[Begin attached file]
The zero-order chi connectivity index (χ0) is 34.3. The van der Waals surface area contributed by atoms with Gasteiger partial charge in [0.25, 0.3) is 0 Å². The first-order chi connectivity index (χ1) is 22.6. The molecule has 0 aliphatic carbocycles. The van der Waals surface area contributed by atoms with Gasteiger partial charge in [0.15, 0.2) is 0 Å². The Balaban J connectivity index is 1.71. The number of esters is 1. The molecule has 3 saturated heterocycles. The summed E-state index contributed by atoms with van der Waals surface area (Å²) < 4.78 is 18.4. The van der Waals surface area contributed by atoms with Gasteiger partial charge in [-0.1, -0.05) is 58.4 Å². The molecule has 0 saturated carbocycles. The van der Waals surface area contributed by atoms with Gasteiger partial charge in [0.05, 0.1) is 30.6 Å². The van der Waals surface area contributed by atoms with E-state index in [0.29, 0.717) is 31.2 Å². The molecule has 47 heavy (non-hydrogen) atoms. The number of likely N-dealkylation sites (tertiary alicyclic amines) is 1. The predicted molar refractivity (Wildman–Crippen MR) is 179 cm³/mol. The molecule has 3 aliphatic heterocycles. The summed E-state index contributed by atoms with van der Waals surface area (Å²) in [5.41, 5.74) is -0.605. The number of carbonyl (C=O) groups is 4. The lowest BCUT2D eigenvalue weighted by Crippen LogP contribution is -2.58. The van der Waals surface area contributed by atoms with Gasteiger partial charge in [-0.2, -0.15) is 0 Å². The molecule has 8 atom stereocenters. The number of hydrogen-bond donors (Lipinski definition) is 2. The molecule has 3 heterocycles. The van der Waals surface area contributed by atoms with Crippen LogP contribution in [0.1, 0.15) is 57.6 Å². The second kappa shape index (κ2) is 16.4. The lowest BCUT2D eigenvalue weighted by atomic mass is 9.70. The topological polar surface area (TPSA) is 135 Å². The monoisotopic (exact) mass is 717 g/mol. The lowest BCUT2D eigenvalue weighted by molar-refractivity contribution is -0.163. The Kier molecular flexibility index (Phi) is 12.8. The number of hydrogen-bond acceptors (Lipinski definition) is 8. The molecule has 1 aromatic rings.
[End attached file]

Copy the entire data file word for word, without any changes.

The zero-order chi connectivity index (χ0) is 34.3. The van der Waals surface area contributed by atoms with Gasteiger partial charge in [0.25, 0.3) is 0 Å². The first-order chi connectivity index (χ1) is 22.6. The molecule has 0 aliphatic carbocycles. The van der Waals surface area contributed by atoms with Gasteiger partial charge in [0.15, 0.2) is 0 Å². The Balaban J connectivity index is 1.71. The number of esters is 1. The molecule has 3 saturated heterocycles. The summed E-state index contributed by atoms with van der Waals surface area (Å²) < 4.78 is 18.4. The van der Waals surface area contributed by atoms with Gasteiger partial charge in [-0.1, -0.05) is 58.4 Å². The molecule has 0 saturated carbocycles. The van der Waals surface area contributed by atoms with Gasteiger partial charge in [0.05, 0.1) is 30.6 Å². The van der Waals surface area contributed by atoms with E-state index in [0.29, 0.717) is 31.2 Å². The molecule has 47 heavy (non-hydrogen) atoms. The number of likely N-dealkylation sites (tertiary alicyclic amines) is 1. The predicted molar refractivity (Wildman–Crippen MR) is 179 cm³/mol. The molecule has 3 aliphatic heterocycles. The summed E-state index contributed by atoms with van der Waals surface area (Å²) in [5.41, 5.74) is -0.605. The number of carbonyl (C=O) groups is 4. The lowest BCUT2D eigenvalue weighted by Crippen LogP contribution is -2.58. The van der Waals surface area contributed by atoms with Gasteiger partial charge in [-0.2, -0.15) is 0 Å². The molecule has 8 atom stereocenters. The number of hydrogen-bond donors (Lipinski definition) is 2. The molecule has 3 heterocycles. The van der Waals surface area contributed by atoms with Crippen LogP contribution in [0.1, 0.15) is 57.6 Å². The second kappa shape index (κ2) is 16.4. The lowest BCUT2D eigenvalue weighted by atomic mass is 9.70. The topological polar surface area (TPSA) is 135 Å². The monoisotopic (exact) mass is 717 g/mol. The lowest BCUT2D eigenvalue weighted by molar-refractivity contribution is -0.163. The Kier molecular flexibility index (Phi) is 12.8. The number of hydrogen-bond acceptors (Lipinski definition) is 8. The molecule has 1 aromatic rings.